This post continues the sharing of Karyn’s Celebration of Life. If you missed the first installment, please read this first.
All caught up? Good. We’ll proceed.
After Chris’s masterful welcome, he continued his MC responsibilities by introducing Karyn’s dad, Jack Kantola. He came to the mic and, as the trained and skilled speaker he is, delivered the following beautiful words:
On Tuesday, March 4, 1969 a blessed little bundle came into our lives. She was blonde, blue eyed and beautiful.
When she was two I decided she needed to learn responsibility so I asked her to pick up her toys. Her immediate response was “No!” My several attempts to negotiate were in vain. In a final desperate attempt to not lose face as a parent, I asked her to pick up one toy and put it on the bed. Her response once again was “No!” It was then I first learned that my sweet daughter had a mind of her own and more than a little Finnish stubbornness. I clearly needed to change my approach.
As she grew that independent spirit served her very well. She finished high school in England and then attended Cal Poly Pomona where she earned her degree in Behavioral Sciences while we continued living in England. She ultimately moved to this area to attend the Pacific School of Psychiatry.
Her way of introducing me to new things was another trait she possessed. I flew through San Jose a lot for my business. I always arranged my trips to allow time for a seafood lunch or dinner with Karyn. Then on one Sunday visit she suggested a nice restaurant in San Francisco for brunch. I knew a change had occurred when I realized we were at a Vegan restaurant.
She was also very clever in introducing me to Todd, the man she would eventually marry. She told me she wanted me to meet the Reggae singing, dreadlock festooned, man she was dating but suggested that they come to the San Jose Airport. Think about it… a public place and a convenient way to make the meeting brief. I have to admit I had some doubts about her choice in men.
Once again her judgment proved to be very good. Todd has been a stellar husband, father and son-in-law. And… he and I both love wine.
Karyn was with us for an all too brief 47 years but she left us with a treasure of good memories as well as a great son-in-law and two wonderful grand children.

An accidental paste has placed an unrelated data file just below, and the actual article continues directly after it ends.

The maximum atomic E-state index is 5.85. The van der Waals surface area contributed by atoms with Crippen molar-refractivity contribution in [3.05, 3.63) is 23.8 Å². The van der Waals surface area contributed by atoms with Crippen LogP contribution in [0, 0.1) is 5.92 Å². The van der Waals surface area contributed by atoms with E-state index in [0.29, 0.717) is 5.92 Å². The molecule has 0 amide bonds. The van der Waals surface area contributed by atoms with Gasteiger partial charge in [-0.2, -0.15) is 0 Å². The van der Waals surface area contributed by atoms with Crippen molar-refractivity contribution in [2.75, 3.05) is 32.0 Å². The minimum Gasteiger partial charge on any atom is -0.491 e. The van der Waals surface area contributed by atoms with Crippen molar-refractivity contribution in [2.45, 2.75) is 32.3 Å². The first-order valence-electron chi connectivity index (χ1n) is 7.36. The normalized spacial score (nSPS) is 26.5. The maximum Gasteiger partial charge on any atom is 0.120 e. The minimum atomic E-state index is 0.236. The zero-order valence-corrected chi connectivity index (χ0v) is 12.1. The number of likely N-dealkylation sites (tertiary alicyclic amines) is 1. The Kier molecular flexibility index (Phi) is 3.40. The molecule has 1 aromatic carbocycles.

Those of you who have followed her blog on everydayleft.com may have noticed that she used Krunch3r as her user name. Kruncher was my pet name for her as a child. As it turns out it was a good choice. She attacked life and her battle with glioblastoma with tenacity and Finnish SISU (intestinal fortitude). She still wore the friendly smile as she had for her entire life.
I know that Karyn is OK and watching over us. A week ago I went for a walk in our neighborhood at around 9:00 PM when most of the neighbors are in for the night. Just a block and a half from the house a lady was in the driveway with a dog that was announcing my presence by barking loudly. This was a neighbor I had never met. I stopped to make friends with the dog and speak to the neighbor but the dog didn’t want anything to do with me. The neighbor suddenly said, “Down Ziggy”. I responded, “What did you say?” She told me her dog’s name was Ziggy. I said, “That is the name of my daughter’s dog.” Then I told her about Karyn’s passing and the neighbor said her name was the same. I said, “Except my daughter’s name is spelled with a “y”. The neighbor said, “So is mine.” Neighbor, Karyn, asked me how my daughter had died and I told her she had brain cancer. Karyn asked me, “What kind?” and I told her it was glioblastoma multiforme. Karyn then told me her father had suffered the same cancer and died at the age of 55. About that time Karyn’s husband pulled into the driveway. I half expected that his name would be Todd, but it was Chris, Todd’s brother’s name. I continued my walk, my head whirling with the idea that daughter Karyn was sending me a message. And… maybe she was.
Mary and I are proud to call Karyn our daughter. We will miss her every day of our lives and will cherish our memory of her for the rest of our lives.